Lily Leaf Beetle

The Lily Leaf Beetle is not present in the vast majority of North America, so there is little concern.  However, if you happen to have it in your garden….

If you are planting new bulbs, the lily bulbs you receive from us have been dipped in insecticide that will protect them from the Lily Leaf beetle for the first year.

The beetle is 1/4″ – 3/8″ long, with a bright scarlet body and black legs, head, antennae and undersurface. Adults lay their eggs on the underside of leaves. The reddish/orange eggs hatch in approximately 7-10 days. The larvae resemble slugs. They can be orange, brown, yellowish or greenish with black heads and they winter-over in the soil. Look for them in early spring.

If you have a small number of plants, the beetles can be handpicked. (Wear gloves. Larvae carry excrement on their backs.)

The best insecticides to use are products containing Neem. It can be purchased at garden centers under the trade name Bio-neem. Do not transplant lilies away from any area that has these beetles. A chemical called Merit is also effective against the beetle. One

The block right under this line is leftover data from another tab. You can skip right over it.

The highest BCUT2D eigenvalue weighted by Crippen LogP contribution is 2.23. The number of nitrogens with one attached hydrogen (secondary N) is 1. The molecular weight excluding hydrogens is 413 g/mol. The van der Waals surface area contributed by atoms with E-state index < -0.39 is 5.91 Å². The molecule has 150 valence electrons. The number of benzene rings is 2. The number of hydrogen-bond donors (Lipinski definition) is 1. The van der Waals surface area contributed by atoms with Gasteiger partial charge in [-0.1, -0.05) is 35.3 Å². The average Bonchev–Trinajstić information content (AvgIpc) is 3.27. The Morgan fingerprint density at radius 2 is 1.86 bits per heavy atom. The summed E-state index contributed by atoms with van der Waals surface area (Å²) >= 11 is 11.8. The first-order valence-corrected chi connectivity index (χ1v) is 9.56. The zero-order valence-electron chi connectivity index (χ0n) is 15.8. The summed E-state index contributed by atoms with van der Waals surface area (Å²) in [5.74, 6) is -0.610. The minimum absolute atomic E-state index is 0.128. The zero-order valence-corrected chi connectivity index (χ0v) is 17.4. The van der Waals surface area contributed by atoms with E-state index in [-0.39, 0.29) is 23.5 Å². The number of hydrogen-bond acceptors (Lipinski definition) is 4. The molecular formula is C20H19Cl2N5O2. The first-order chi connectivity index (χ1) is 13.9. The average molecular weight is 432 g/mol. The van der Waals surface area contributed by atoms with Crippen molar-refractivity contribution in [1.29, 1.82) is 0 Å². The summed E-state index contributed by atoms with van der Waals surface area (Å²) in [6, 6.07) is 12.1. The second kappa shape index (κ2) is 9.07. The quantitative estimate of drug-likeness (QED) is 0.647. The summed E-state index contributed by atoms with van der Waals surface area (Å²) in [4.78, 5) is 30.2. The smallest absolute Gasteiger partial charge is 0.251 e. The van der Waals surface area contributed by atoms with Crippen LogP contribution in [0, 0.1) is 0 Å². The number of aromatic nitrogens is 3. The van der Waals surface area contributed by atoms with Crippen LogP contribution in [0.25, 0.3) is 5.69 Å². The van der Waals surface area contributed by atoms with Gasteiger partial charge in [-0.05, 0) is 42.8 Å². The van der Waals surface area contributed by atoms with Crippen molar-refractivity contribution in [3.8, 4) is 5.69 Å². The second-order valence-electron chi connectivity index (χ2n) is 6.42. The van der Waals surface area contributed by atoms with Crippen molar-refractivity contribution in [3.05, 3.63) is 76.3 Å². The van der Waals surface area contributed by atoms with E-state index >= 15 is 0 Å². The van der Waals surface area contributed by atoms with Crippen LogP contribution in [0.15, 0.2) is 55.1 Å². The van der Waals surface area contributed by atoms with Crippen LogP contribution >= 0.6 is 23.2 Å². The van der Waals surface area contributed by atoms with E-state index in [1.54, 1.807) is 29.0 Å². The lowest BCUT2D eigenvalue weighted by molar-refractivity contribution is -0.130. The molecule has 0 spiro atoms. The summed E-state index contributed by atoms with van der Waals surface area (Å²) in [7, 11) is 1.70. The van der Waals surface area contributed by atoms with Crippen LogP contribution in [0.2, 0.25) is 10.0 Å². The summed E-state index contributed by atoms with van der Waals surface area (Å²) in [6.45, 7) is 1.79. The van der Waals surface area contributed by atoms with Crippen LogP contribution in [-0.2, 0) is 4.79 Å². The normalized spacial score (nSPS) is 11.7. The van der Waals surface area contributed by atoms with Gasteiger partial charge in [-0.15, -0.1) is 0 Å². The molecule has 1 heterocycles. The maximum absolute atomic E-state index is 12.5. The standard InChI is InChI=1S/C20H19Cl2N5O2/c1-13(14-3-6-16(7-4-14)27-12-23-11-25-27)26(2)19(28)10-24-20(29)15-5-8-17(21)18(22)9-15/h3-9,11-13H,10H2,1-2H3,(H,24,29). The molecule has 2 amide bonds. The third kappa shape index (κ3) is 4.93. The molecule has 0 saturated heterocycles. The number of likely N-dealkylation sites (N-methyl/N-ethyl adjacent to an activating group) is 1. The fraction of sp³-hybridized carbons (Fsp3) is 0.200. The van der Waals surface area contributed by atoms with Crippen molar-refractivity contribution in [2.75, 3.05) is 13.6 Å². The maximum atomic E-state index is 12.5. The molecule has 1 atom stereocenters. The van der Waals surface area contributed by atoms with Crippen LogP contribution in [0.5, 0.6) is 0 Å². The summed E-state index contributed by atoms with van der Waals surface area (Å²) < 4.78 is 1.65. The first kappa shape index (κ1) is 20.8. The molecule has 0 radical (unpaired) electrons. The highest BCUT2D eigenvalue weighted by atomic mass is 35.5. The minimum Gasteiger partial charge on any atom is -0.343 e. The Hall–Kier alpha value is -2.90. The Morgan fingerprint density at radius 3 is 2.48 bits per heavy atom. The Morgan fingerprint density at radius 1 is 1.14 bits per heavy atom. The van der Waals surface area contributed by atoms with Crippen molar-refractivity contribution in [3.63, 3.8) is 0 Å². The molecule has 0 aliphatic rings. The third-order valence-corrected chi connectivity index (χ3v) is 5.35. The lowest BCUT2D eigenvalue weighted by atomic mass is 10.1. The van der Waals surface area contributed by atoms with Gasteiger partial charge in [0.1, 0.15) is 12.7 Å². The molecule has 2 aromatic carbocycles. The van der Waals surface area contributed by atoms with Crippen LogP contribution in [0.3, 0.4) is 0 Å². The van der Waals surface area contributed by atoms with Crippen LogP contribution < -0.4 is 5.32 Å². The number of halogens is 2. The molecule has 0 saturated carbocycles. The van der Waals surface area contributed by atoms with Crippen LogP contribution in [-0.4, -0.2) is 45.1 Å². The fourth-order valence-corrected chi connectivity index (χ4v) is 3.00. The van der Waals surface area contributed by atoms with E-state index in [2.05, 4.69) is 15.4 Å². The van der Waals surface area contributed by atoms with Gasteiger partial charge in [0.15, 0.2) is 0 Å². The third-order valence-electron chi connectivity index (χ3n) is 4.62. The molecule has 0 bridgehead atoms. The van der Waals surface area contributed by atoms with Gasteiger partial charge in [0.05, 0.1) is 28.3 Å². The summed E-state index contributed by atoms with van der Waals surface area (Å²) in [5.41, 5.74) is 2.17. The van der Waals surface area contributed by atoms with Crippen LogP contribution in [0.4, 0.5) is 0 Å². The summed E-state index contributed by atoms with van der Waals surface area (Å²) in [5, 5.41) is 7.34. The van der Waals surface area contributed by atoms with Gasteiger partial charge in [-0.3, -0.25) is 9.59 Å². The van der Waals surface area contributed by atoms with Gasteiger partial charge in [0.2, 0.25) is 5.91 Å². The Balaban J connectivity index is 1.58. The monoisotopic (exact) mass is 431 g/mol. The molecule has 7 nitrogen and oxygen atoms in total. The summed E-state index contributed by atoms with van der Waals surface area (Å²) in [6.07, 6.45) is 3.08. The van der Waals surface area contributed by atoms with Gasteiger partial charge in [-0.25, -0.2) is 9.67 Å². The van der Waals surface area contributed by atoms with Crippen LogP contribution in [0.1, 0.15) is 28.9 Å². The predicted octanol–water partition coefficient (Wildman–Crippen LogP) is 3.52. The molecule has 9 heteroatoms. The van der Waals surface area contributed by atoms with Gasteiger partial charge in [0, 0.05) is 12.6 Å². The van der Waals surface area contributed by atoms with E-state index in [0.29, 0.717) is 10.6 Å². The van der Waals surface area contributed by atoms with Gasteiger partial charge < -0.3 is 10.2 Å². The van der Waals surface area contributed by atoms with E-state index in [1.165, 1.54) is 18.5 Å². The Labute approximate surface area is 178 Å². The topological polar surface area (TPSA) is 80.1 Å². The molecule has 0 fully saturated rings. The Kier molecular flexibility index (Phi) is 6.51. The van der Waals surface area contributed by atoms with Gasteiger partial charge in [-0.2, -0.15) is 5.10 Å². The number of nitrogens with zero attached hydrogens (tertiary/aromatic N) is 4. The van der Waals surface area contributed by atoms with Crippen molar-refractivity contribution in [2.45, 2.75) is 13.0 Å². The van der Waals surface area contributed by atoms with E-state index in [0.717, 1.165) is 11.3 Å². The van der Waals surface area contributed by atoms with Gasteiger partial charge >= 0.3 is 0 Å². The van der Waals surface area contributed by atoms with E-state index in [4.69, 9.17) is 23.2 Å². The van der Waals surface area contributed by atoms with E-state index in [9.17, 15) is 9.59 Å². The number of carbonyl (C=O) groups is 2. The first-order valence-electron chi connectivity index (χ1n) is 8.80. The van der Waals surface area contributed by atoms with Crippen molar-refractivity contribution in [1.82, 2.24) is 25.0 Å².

application of Merit (found in Advanced Lawn Care by Bayer) in the spring as the bulbs begin to emerge will give long lasting protection against the Lily Leaf Beetle. This product is only effective if applied in the early stages of the bulb growth (soon after it emerges).
Researchers have released parasitic wasps in Boston and in Cumberland, RI in the hope that they will control these beetles. More will be released in the future if need be. Find out more on the Internet at